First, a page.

Linear digital IC applications Notes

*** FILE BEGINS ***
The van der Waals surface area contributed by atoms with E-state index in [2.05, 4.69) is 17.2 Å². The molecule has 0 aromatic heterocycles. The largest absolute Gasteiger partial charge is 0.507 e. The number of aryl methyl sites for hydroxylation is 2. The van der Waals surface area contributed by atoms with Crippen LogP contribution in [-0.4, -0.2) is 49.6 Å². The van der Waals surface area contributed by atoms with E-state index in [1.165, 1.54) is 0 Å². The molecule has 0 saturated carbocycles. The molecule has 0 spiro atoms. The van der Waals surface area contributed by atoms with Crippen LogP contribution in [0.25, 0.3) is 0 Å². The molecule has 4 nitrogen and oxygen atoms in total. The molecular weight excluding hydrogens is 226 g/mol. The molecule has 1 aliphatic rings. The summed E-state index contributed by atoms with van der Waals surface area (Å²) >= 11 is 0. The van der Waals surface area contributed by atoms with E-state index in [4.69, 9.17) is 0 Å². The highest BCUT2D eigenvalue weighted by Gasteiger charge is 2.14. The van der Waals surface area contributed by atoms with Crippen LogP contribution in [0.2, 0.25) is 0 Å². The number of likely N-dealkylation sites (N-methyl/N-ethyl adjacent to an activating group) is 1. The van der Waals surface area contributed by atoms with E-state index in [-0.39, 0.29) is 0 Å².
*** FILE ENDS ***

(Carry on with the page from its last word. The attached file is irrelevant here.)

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A.MOUNIKA LECTURE NOTES ON LINEAR & DIGITAL IC APPLICATIONS UNIT-I OP-AMP CHARACTERISTICS CREC Dept. of ECE Page 5 A.MOUNIKA LECTURE NOTES ON LINEAR & DIGITAL IC APPLICATIONS OPERATIONAL AMPLIFIER (OP-AMP): An operational amplifier is a direct-coupled high-gain amplifier usually consisting of one or more differential amplifiers and usually followed by a level translator and an output stage. An operational amplifier is available as a single integrated circuit package. The operational amplifier is a versatile device that can be used to amplify dc as well as ac input signals and was originally designed for computing such mathematical functions as addition, subtraction, multiplication, and integration. Thus the name operational amplifier stems from its original use for these mathematical operations and is abbreviated to op-amp. With the addition of suitable external feedback components, the modern day op-amp can be used for a variety of applications, such as ac and dc signal amplification, active filters, oscillators, comparators, regulators, and others. Ideal op-amp: An ideal op-amp would exhibit the following electrical characteristics: 1. Infinite voltage gain 2. Infinite input resistance so that almost any signal source can drive it and there is no loading on the preceding stage. 3. Zero output resistance Ro so that output can drive an infinite number of other devices. 4. Zero output voltage when input voltage is zero. 5. Infinite bandwidth so that any frequency signal from 0 to ∞Hz can be amplified without attenuation. 6. Infinite common mode rejection ratio so that the output common-mode noise voltage is zero. 7. Infinite slew rate so that output voltage changes occur simultaneously with input voltage changes. Equivalent circuit of an op-amp: Fig. 1.1 shows an equivalent circuit of an op-amp. V1 and V2are the two input voltage voltages. Ri is the input impedance of OPAMP. Ad Vd is an equivalent Thevenin’s voltage source and RO is the Thevenin’s equivalent impedance looking back into the terminal. This equivalent circuit is useful in analysing the basic operating principles of op-amp and in observing the effects of standard feedback arrangements. VO = Ad (V1-V2) = AdVd. CREC Dept. of ECE Page 6 A.MOUNIKA LECTURE NOTES ON LINEAR & DIGITAL IC APPLICATIONS Fig. 1.1 Equivalent circuit of OP-AMP This equation indicates that the output voltage Vo is directly proportional to the algebraic difference between the two input voltages. In other words the opamp amplifies the difference between the two input voltages. It does not amplify the input voltages themselves. The polarity of the output voltage depends on the polarity of the difference voltage Vd. Ideal Voltage Transfer Curve: Fig. 1.2 Ideal voltage transfer curve The graphic representation of the output equation is shown infig.1.2 in which the output voltage Vo is plotted against differential input voltage Vd, keeping gain Ad constant. The output voltage cannot exceed the positive and negative saturation voltages. These saturation voltages are specified for given values of supply voltages. This means that the output voltage is directly proportional to the input difference voltage only until it reaches the saturation voltages and thereafter the output voltage remains constant. Thus curve is called an ideal voltage transfer curve, ideal because output offset voltage is assumed to be zero. If the CREC Dept. of ECE Page 7 A.MOUNIKA LECTURE NOTES ON LINEAR & DIGITAL IC APPLICATIONS curve is drawn to scale, the curve would be almost vertical because of very large values of Ad. INTERNAL CIRCUIT : The operational amplifier is a direct-coupled high gain amplifier usable from 0 to over 1MHz to which feedback is added to control its overall response characteristic i.e. gain and bandwidth. The op-amp exhibits the gain down to zero frequency. The internal block diagram of an op-amp is shown in the fig 1.3. The input stage is the dual input balanced output differential amplifier. This stage generally provides most of the voltage gain of the amplifier and also establishes the input resistance of the op-amp. The intermediate stage is usually another differential amplifier, which is driven by the output of the first stage. On most amplifiers, the intermediate stage is dual input, unbalanced output. Because of direct coupling, the dc voltage at the output of the intermediate stage is well above ground potential. Therefore, the level translator (shifting) circuit is used after the intermediate stage downwards to zero volts with respect to ground. The final stage is usually a push pull complementary symmetry amplifier output stage. The output stage increases the voltage swing and raises the ground supplying capabilities of the op-amp. A well designed output stage also provides low output resistance. Fig.1.3 Block Diagram of OP-AMP Differential amplifier: Differential amplifier is a basic building block of an op-amp. The function of a differential amplifier is to amplify the difference between two input signals. The two transistors Q1 and Q2 have identical characteristics. The resistances of the circuits are equal, i.e. RE1 = R E2, RC1 = R C2 and the magnitude of +VCC is equal to the magnitude of -VEE. These voltages are measured with respect to ground. CREC Dept. of ECE Page 8 A.MOUNIKA LECTURE NOTES ON LINEAR & DIGITAL IC APPLICATIONS Fig. 1.4 Differential Amplifier To make a differential amplifier, the two circuits are connected as shown in fig. 1.4. The two +VCC and -VEE supply terminals are made common because they are same. The two emitters are also connected and the parallel combination of RE1 and RE2 is replaced by a resistance RE. The two input signals v1& v2 are applied at the base of Q1 and at the base of Q2. The output voltage is taken between two collectors. The collector resistances are equal and therefore denoted by RC = RC1 = RC2. Ideally, the output voltage is zero when the two inputs are equal. When v1 is greater then v2 the output voltage with the polarity shown appears. When v1 is less than v2, the output voltage has the opposite polarity. The differential amplifiers are of different configurations. Fig1.5. Dual input, balanced output differential amplifier.Fig.1.6. Dual input, unbalanced output differential amplifier. CREC Dept. of ECE Page 9 A.MOUNIKA LECTURE NOTES ON LINEAR & DIGITAL IC APPLICATIONS Fig.1.7.Single input, balanced output differential amplifierFig.1.8.Single input, unbalanced output differential amplifier. The four differential amplifier configurations are following: 1. Dual input, balanced output differential amplifier. 2. Dual input, unbalanced output differential amplifier. 3. Single input balanced output differential amplifier. 4. Single input unbalanced output differential amplifier. These configurations are shown in fig(1.5,1.6,1.7, 1.8), and are defined by number of input signals used and the way an output voltage is measured. If use two input signals, the configuration is said to be dual input, otherwise it is a single input configuration. On the other hand, if the output voltage is measured between two collectors, it is referred to as a balanced output because both the collectors are at the same dc potential w.r.t. ground. If the output is measured at one of the collectors w.r.t. ground, the configuration is called an unbalanced output. A multistage amplifier with a desired gain can be obtained using direct connection between successive stages of differential amplifiers. The advantage of direct coupling is that it removes the lower cut off frequency imposed by the coupling capacitors, and they are therefore, capable of amplifying dc as well as ac input signals. 1) Dual Input, Balanced Output Differential Amplifier: The circuit is shown in fig.1.10V1 and V2 are the two inputs, applied to the bases of Q1 and Q2 transistors. The output voltage is measured between the two collectors C1 and C2, which are at same dc potentials. CREC Dept. of ECE Page 10 A.MOUNIKA LECTURE NOTES ON LINEAR & DIGITAL IC APPLICATIONS D.C. Analysis: To obtain the operating point (ICQ and VCEQ) for differential amplifier dc equivalent circuit is drawn by reducing the input voltages V1 and V2 to zero as shown in fig1.9. Fig.1.9Differential Amplifier The internal resistances of the input signals are denoted by RS because RS1= RS2. Since both emitter biased sections of the different amplifier are symmetrical in all respects, therefore, the operating point for only one section need to be determined. The same values of ICQ and VCEQ can be used for second transistor Q2. Applying KVL to the base emitter loop of the transistor Q1. The value of RE sets up the emitter current in transistors Q1 and Q2 for a given value of VEE. The emitter current in Q1 and Q2 are independent of collector resistance RC. The voltage at the emitter of Q1 is approximately equal to -VBE if the voltage drop across R is negligible. Knowing the value of IC the voltage at the collector VCis given by CREC Dept. of ECE Page 11 A.MOUNIKA LECTURE NOTES ON LINEAR & DIGITAL IC APPLICATIONS Fig.1.10 Differential Amplifier VC =VCC- IC RC and VCE = VC- VE = VCC - IC RC + VBE VCE = VCC + VBE - ICRC From the two equations VCEQ and ICQ can be determined. This dc analysis is applicable for all types of differential amplifier. A.C. Analysis : The circuit is shown in fig.1.10 V1 and V2 are the two inputs, applied to the bases of Q1 and Q2 transistors. The output voltage is measured between the two collectors C1 and C2, which are at same dc potentials. Dc analysis has been done to obtain the operating point of the two transistors. To find the voltage gain Ad and the input resistance Ri of the differential amplifier, the ac equivalent circuit is drawn using r-parameters as shown infig1.11. The dc voltages are reduced to zero and the ac equivalent of CE configuration is used. Fig.1.11 Differential Amplifier A/C Analysis CREC Dept. of ECE Page 12 A.MOUNIKA LECTURE NOTES ON LINEAR & DIGITAL IC APPLICATIONS Since the two dc emitter currents are equal. Therefore, resistance r'e1 and r'e2 are also equal and designated by r'e . This voltage across each collector resistance is shown 180° out of phase with respect to the input voltages v1 and v2. This is same as in CE configuration. The polarity of the output voltage is shown in Figure. The collector C2 is assumed to be more positive with respect to collector C1 even though both are negative with respect to ground. The output voltage VO is given by Substituting ie1, & ie2 in the above expression Thus a differential amplifier amplifies the difference between two input signals. Defining the difference of input signals as Vd =V1-V2 the voltage gain of the dual input balanced output differential amplifier can be given by (E-2) Differential Input Resistance: Differential input resistance is defined as the equivalent resistance that would be measured at either input terminal with the other terminal grounded. This means that the input resistance Ri1 seen from the input signal source V1 is determined with the signal source V2 set at zero. CREC Dept. of ECE Page 13 A.MOUNIKA LECTURE NOTES ON LINEAR & DIGITAL IC APPLICATIONS Similarly, the input signal V1 set at zero to determine the input resistance Ri2 seen from the input signal source V2. Resistance RS1 and RS2 are ignored because they are very small. Substituting ie1, Similarly The factor of 2 arises because the re' of each transistor is in series. To get very high input impedance with differential amplifier is to use Darlington transistors. Another ways is to use FET. Output Resistance: Output resistance is defined as the equivalent resistance that would be measured at output terminal with respect to ground. Therefore, the output resistance RO1 measured between collector C1 and ground is equal to that of the collector resistance RC. Similarly the output resistance RO2 measured at C2 with respect to ground is equal to that of the collector resistor RC. RO1 = RO2 = RC (E-5) The current gain of the differential amplifier is undefined. Like CE amplifier the differential amplifier is a small signal amplifier. It is generally used as a voltage amplifier and not as current or power amplifier. 2) Dual Input, Unbalanced Output Differential Amplifier: Fig. 1.12 Differential Amplifier CREC Dept. of ECE Page 14 A.MOUNIKA LECTURE NOTES ON LINEAR & DIGITAL IC APPLICATIONS In this case, two input signals are given however the output is measured at only one of the two- collector w.r.t. ground as shown infig1.12. The output is referred to as an unbalanced output because the collector at which the output voltage is measured is at some finite dc potential with respect to ground. In other words, there is some dc voltage at the output terminal without any input signal applied. DC analysis is exactly same as that of first case. AC Analysis: The output voltage gain in this case is given by The voltage gain is half the gain of the dual input, balanced output differential amplifier. Since at the output there is a dc error voltage, therefore, to reduce the voltage to zero, this configuration is normally followed by a level translator circuit. Level Translator: Because of the direct coupling the dc level at the emitter rises from stages to stage. This increase in dc level tends to shift the operating point of the succeeding stages and therefore limits the output voltage swing and may even distort the output signal. To shift the output dc level to zero, level translator circuits are used. An emitter follower with voltage divider is the simplest form of level translator as shown in fig 1.13. Thus a dc voltage at the base of Q produces 0V dc at the output. It is decided by R1 and R2. Instead of voltage divider emitter follower either with diode current bias or current mirror bias as shown in fig 1.14may be used to get better results. Fig1.14 Common collector Amplifier CREC Dept. of ECE Page 15 A.MOUNIKA LECTURE NOTES ON LINEAR & DIGITAL IC APPLICATIONS In this case, level shifter, which is common collector amplifier, shifts the level by 0.7V. If this shift is not sufficient, the output may be taken at the junction of two resistors in the emitter leg. Fig.1.15 shows a complete op-amp circuit having input different amplifiers with balanced output, intermediate stage with unbalanced output, level shifter and an output amplifier. Fig.1.15 Circuit Diagram of OP-AMP OP-AMP CHARACTERISTICS DC CHARACTERISTICS: a) Input offset voltage: Input offset voltage Vio is the differential input voltage that exists between two input terminals of an op-amp without any external inputs applied. In other words, it is the amount of the input voltage that should be applied between two input terminals in order to force the output voltage to zero. Let us denote the output offset voltage due to input offset voltage Vio as Voo. The output offset voltage Voo is caused by mismatching between two input terminals. Even though all the components are integrated on the same chip, it is not possible to have two transistors in the input differential amplifier stage with exactly the same characteristics. This means that the collector currents in these two transistors are not equal, CREC Dept. of ECE Page 16 A.MOUNIKA LECTURE NOTES ON LINEAR & DIGITAL IC APPLICATIONS which causes a differential output voltage from the first stage. The output of first stage is amplified by following stages and possibly aggravated by more mismatching in them. Fig 1.16 Input offset voltage in op-amp Fig 1.17 Output offset voltage in op-amp Fig 1.18.Op-Amp with offset voltage compensating network The op-amp with offset-voltage compensating network is shown in Figure1.18. The Compensating network consists of potentiometer Ra and resistors Rb and Re. To establish a relationship between Vio, supply voltages, and the compensating components, first Thevenize the circuit, looking back into Ra from point T. The maximum Thevenin’s equivalent resistance Rmax, occurs when the wiper is at the center of the Potentiometer, as shown in Figure. Rmax =(R a /2)(R a /2) Supply voltages VCC and –VEE are equal in magnitude therefore; let us denote their magnitude by voltage V. Thus Vmax= V. CREC Dept. of ECE Page 17 A.MOUNIKA LECTURE NOTES ON LINEAR & DIGITAL IC APPLICATIONS where V2 has been expressed as a function of maximum Thevenin‘s voltage Vmax and maximum Thevenin‘s resistance, But the maximum value of V2 can be equal to Vio since V1 — V2 = Vio. Thus Equation becomes Assume Rb Rmax Rc, where Rmax = Ra/4. Using this assumption Rmax+Rb+Rc=Rb Therefore Let us now examine the effect of Vio in amplifiers with feedback. The non-inverting and inverting amplifiers with feedback are shown in Figure.1.19. To determine the effect of Vio, in each case, we have to reduce the input voltage vin to zero. Fig 1.19 Closed loop non inverting or inverting Amp With vin reduced to zero, the circuits of both non-inverting and inverting amplifiers are the sameas the circuit in Figure. The internal resistance Rin of the input signal voltage is CREC Dept. of ECE Page 18 A.MOUNIKA LECTURE NOTES ON LINEAR & DIGITAL IC APPLICATIONS negligibly small.In the figure, the non-inverting input terminal is connected to ground; therefore, assume voltageV1 at input terminal to be zero. The voltageV2 at the inverting input terminal can be determinedby applying the voltage-divider rule: b) Input offset voltage A small voltage applied to the input terminals to make the output voltage as zero when the two input terminals are grounded is called input offset voltage c) Input bias current Input bias current IB as the average value of the base currents entering into terminal of an op- amp. I =I =I B B1 B2 Obtaining the expression for the output offset voltage caused by the input bias current IB in the inverting and non-inverting amplifiers and then devise some scheme to eliminate or minimize it. CREC Dept. of ECE Page 19 A.MOUNIKA LECTURE NOTES ON LINEAR & DIGITAL IC APPLICATIONS Fig 1.20 Op-Amp In the figure, the input bias currents ‘81 and 1 are flowing into the non-inverting and inverting input leads, respectively. The non-inverting terminal is connected to ground; therefore, the voltage V1 = 0 V. The controlled voltage source A Vio =0 V since Vio= 0 V is assumed. With output resistance Ro is negligibly small, the right end of RF is essentially at ground potential; that is, resistors R1, and RF are in parallel and the bias current I, flows through them. Therefore, the voltage at the inverting terminal is d) Thermal Drift: Bias current, offset current and offset voltage change with temperature. A circuit carefully nulled at 25oc may not remain so when the temperature rises to 35oc. This is called thermal drift. AC CHARACTERISTICS: a) Slew Rate The slew rate is defined as the maximum rate of change of output voltage caused by a step input voltage. An ideal slew rate is infinite which means that op-amp’s output voltage should change instantaneously in response to input step voltage. The symbolic diagram of an OPAMP is shown in fig 1.21 Fig.1.21 Op-Amp Symbol CREC Dept. of ECE Page 20 A.MOUNIKA LECTURE NOTES ON LINEAR & DIGITAL IC APPLICATIONS b) Frequency Response Need for frequency compensation in practical op-amps: Frequency compensation is needed when large bandwidth and lower closed loop gain is desired. Compensating networks are used to control the phase shift and hence to improve the stability Frequency compensation methods: a) Dominant- pole compensation b) Pole- zero compensation. 741c is most commonly used OPAMP available in IC package. It is an 8-pin DIP chip. Parameters of OPAMP: 1. Input Offset Voltage: Fig. 1.22 Input offset voltage If no external input signal is applied to the op-amp at the inverting and non-inverting terminals the output must be zero. That is, if Vi=0, Vo=0. But as a result of the given biasing supply voltages, +Vcc and –Vcc, a finite bias current is drawn by the op-amps, and as a result of asymmetry on the differential amplifier configuration, the output will not be zero. This is known as offset. Since Vo must be zero when Vi=0 an input voltage must be applied such that the output offset is cancelled and Vo is made zero. This is known as input offset voltage. Input offset voltage (Vio) is defined as the voltage that must be applied between the two input terminals of an OPAMP to null or zero the output voltage. Fig 1.22 shows that two dc voltages are applied to input terminals to make the output zero. Vio = Vdc1- Vdc2 Vdc1 and Vdc2 are dc voltages and RS represents the source resistance. Vio is the difference of Vdc1 and Vdc2. It may be positive or negative. For a 741C OPAMP the maximum value of Vio is 6mV. It means a voltage ± 6 mV is required to one of the input to reduce the output offset voltage to zero. The smaller the input offset voltage the better the differential amplifier, because its transistors are more closely matched. CREC Dept. of ECE Page 21 A.MOUNIKA LECTURE NOTES ON LINEAR & DIGITAL IC APPLICATIONS 2. Input offset Current: Though for an ideal op-amp the input impedance is infinite, it is not so practically. So the IC draws current from the source, however smaller it may be. This is called input offset current Iio. The input offset current Iio is the difference between the currents into inverting and non-inverting terminals of a balanced amplifier as shown in fig 1.22. Iio = IB1- IB2 The Iio for the 741C is 200nA maximum. As the matching between two input terminals is improved, the difference between IB1 and IB2 becomes smaller, i.e. the Iio value decreases further. For a precision OPAMP 741C, Iio is 6 nA 3. Input Bias Current: The input bias current IB is the average of the current entering the input terminals of a balanced amplifier i.e. IB = (IB1 + IB2 ) / 2 For ideal op-amp IB=0. For 741C IB(max) = 700 nA and for precision 741C IB = ± 7 nA 4. Differential Input Resistance: (Ri) Ri is the equivalent resistance that can be measured at either the inverting or non- inverting input terminal with the other terminal grounded. For the 741C the input resistance is relatively high 2 MΩ. For some OPAMP it may be up to 1000 G ohm. 5. Input Capacitance: (Ci) Ci is the equivalent capacitance that can be measured at either the inverting and non inverting terminal with the other terminal connected to ground. A typical value of Ci is 1.4 pf for the 741C. 6. Offset Voltage Adjustment Range: 741 OPAMP have offset voltage null capability. Pins 1 and 5 are marked offset null for this purpose. It can be done by connecting 10 K ohm pot between 1 and 5. By varying the potentiometer, output offset voltage (with inputs grounded) can be reduced to zero volts. Thus the offset voltage adjustment range is the range through which the input offset voltage can be adjusted by varying 10 K pot. For the 741C the offset voltage adjustment range is ± 15 mV. 7. Input Voltage Range : Input voltage range is the range of a common mode input signal for which a differential amplifier remains linear. It is used to determine the degree of matching between the inverting and non-inverting input terminals. For the 741C, the range of the input common CREC Dept. of ECE Page 22 A.MOUNIKA LECTURE NOTES ON LINEAR & DIGITAL IC APPLICATIONS mode voltage is ± 13V maximum. This means that the common mode voltage applied at both input terminals can be as high as +13V or as low as -13V. 8. Common Mode Rejection Ratio (CMRR). CMRR is defined as the ratio of the differential voltage gain Ad to the common mode voltage gain ACM CMRR = Ad / ACM. For the 741C, CMRR is 90 dB typically. The higher the value of CMRR the better is the matching between two input terminals and the smaller is the output common mode voltage. 9. Supply voltage Rejection Ratio: (SVRR) SVRR is the ratio of the change in the input offset voltage to the corresponding change in power supply voltages. This is expressed inΔV / V or in decibels, SVRR can be defined as SVRR =ΔVio / ΔV Where ΔV is the change in the input supply voltage and ΔVio is the corresponding change in the offset voltage. For the 741C, SVRR = 150 μ V / V. For 741C, SVRR is measured for both supply magnitudes increasing or decreasing simultaneously, with R3= 10K. For same OPAMPS, SVRR is separately specified as positive SVRR and negative SVRR. 10. Large Signal Voltage Gain: Since the OPAMP amplifies difference voltage between two input terminals, the voltage gain of the amplifier is defined as Because output signal amplitude is much large than the input signal the voltage gain is commonly called large signal voltage gain. For 741C is voltage gain is 200,000 typically. 11. Output voltage Swing: The ac output compliance PP is the maximum unclipped peak to peak output voltage that an OPAMP can produce. Since the quiescent output is ideally zero, the ac output voltage can swing positive or negative. This also indicates the values of positive and negative CREC Dept. of ECE Page 23 A.MOUNIKA LECTURE NOTES ON LINEAR & DIGITAL IC APPLICATIONS saturation voltages of the OP-AMP. The output voltage never exceeds these limits for a given supply voltages +VCC and -VEE. For a 741C it is ± 13 V. 12. Output Resistance: (RO) RO is the equivalent resistance that can be measured between the output terminal of the OPAMP and the ground. It is 75 ohm for the 741C OPAMP. 13. Output Short circuit Current : In some applications, an OPAMP may drive a load resistance that is approximately zero. Even its output impedance is 75 ohm but cannot supply large currents. Since OPAMP is low power device and so its output current is limited. The 741C can supply a maximum short circuit output current of only 25mA. 14. Supply Current: IS is the current drawn by the OP-AMP from the supply. For the 741C OPAMP the supply current is 2.8 m A. 15. Power Consumption: Power consumption (PC) is the amount of quiescent power (Vin= 0V) that must be consumed by the OPAMP in order to operate properly. The amount of power consumed by the 741C is 85 m W. 16. Gain Bandwidth Product: The gain bandwidth product is the bandwidth of the OPAMP when the open loop voltage gain is reduced to 1. From open loop gain vs frequency graph At 1 MHz shown in.fig.1.24,it can be found 1 MHz for the 741C OPAMP frequency the gain reduces to 1. The mid band voltage gain is 100, 000 and cut off frequency is 10Hz. Fig.1.24 Band width of OP-AMP 17. Slew Rate: Slew rate is defined as the maximum rate of change of output voltage per unit of time under large signal conditions and is expressed in volts / μsecs. CREC Dept. of ECE Page 24